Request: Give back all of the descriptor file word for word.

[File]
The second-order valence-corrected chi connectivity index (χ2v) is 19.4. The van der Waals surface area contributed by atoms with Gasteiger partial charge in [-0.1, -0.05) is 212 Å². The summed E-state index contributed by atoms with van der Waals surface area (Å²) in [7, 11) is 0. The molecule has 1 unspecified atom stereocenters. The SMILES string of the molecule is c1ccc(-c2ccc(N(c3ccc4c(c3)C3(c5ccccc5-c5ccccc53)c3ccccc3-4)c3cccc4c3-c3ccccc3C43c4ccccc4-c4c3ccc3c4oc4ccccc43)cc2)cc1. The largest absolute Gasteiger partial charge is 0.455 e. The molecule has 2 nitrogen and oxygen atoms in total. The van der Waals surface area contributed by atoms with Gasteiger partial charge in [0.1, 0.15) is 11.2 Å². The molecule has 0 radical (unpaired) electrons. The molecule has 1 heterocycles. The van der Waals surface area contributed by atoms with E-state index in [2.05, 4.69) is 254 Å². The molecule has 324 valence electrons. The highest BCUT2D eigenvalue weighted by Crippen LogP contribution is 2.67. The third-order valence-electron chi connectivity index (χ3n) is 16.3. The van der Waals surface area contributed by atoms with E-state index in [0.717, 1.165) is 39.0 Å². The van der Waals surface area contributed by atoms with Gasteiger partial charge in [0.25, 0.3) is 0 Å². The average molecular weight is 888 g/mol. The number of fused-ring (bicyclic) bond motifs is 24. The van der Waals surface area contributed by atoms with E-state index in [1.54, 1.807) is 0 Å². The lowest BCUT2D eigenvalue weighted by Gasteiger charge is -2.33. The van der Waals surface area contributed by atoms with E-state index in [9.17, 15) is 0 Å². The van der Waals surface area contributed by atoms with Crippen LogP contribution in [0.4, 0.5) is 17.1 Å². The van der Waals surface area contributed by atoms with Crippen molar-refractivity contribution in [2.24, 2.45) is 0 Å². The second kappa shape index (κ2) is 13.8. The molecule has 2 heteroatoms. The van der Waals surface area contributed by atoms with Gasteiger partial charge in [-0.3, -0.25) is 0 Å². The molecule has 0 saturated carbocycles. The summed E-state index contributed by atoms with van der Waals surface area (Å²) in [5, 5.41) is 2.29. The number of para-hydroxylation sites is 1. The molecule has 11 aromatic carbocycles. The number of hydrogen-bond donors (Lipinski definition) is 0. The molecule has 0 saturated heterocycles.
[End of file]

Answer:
The second-order valence-corrected chi connectivity index (χ2v) is 19.4. The van der Waals surface area contributed by atoms with Gasteiger partial charge in [-0.1, -0.05) is 212 Å². The summed E-state index contributed by atoms with van der Waals surface area (Å²) in [7, 11) is 0. The molecule has 1 unspecified atom stereocenters. The SMILES string of the molecule is c1ccc(-c2ccc(N(c3ccc4c(c3)C3(c5ccccc5-c5ccccc53)c3ccccc3-4)c3cccc4c3-c3ccccc3C43c4ccccc4-c4c3ccc3c4oc4ccccc43)cc2)cc1. The largest absolute Gasteiger partial charge is 0.455 e. The molecule has 2 nitrogen and oxygen atoms in total. The van der Waals surface area contributed by atoms with Gasteiger partial charge in [0.1, 0.15) is 11.2 Å². The molecule has 0 radical (unpaired) electrons. The molecule has 1 heterocycles. The van der Waals surface area contributed by atoms with E-state index in [2.05, 4.69) is 254 Å². The molecule has 324 valence electrons. The highest BCUT2D eigenvalue weighted by Crippen LogP contribution is 2.67. The third-order valence-electron chi connectivity index (χ3n) is 16.3. The van der Waals surface area contributed by atoms with E-state index in [0.717, 1.165) is 39.0 Å². The van der Waals surface area contributed by atoms with Gasteiger partial charge in [0.25, 0.3) is 0 Å². The average molecular weight is 888 g/mol. The number of fused-ring (bicyclic) bond motifs is 24. The van der Waals surface area contributed by atoms with E-state index in [1.54, 1.807) is 0 Å². The lowest BCUT2D eigenvalue weighted by Gasteiger charge is -2.33. The van der Waals surface area contributed by atoms with E-state index in [9.17, 15) is 0 Å². The van der Waals surface area contributed by atoms with Crippen LogP contribution in [0.4, 0.5) is 17.1 Å². The van der Waals surface area contributed by atoms with Crippen molar-refractivity contribution in [2.24, 2.45) is 0 Å². The second kappa shape index (κ2) is 13.8. The molecule has 2 heteroatoms. The van der Waals surface area contributed by atoms with Gasteiger partial charge in [-0.3, -0.25) is 0 Å². The molecule has 0 saturated carbocycles. The summed E-state index contributed by atoms with van der Waals surface area (Å²) in [5, 5.41) is 2.29. The number of para-hydroxylation sites is 1. The molecule has 11 aromatic carbocycles. The number of hydrogen-bond donors (Lipinski definition) is 0. The molecule has 0 saturated heterocycles.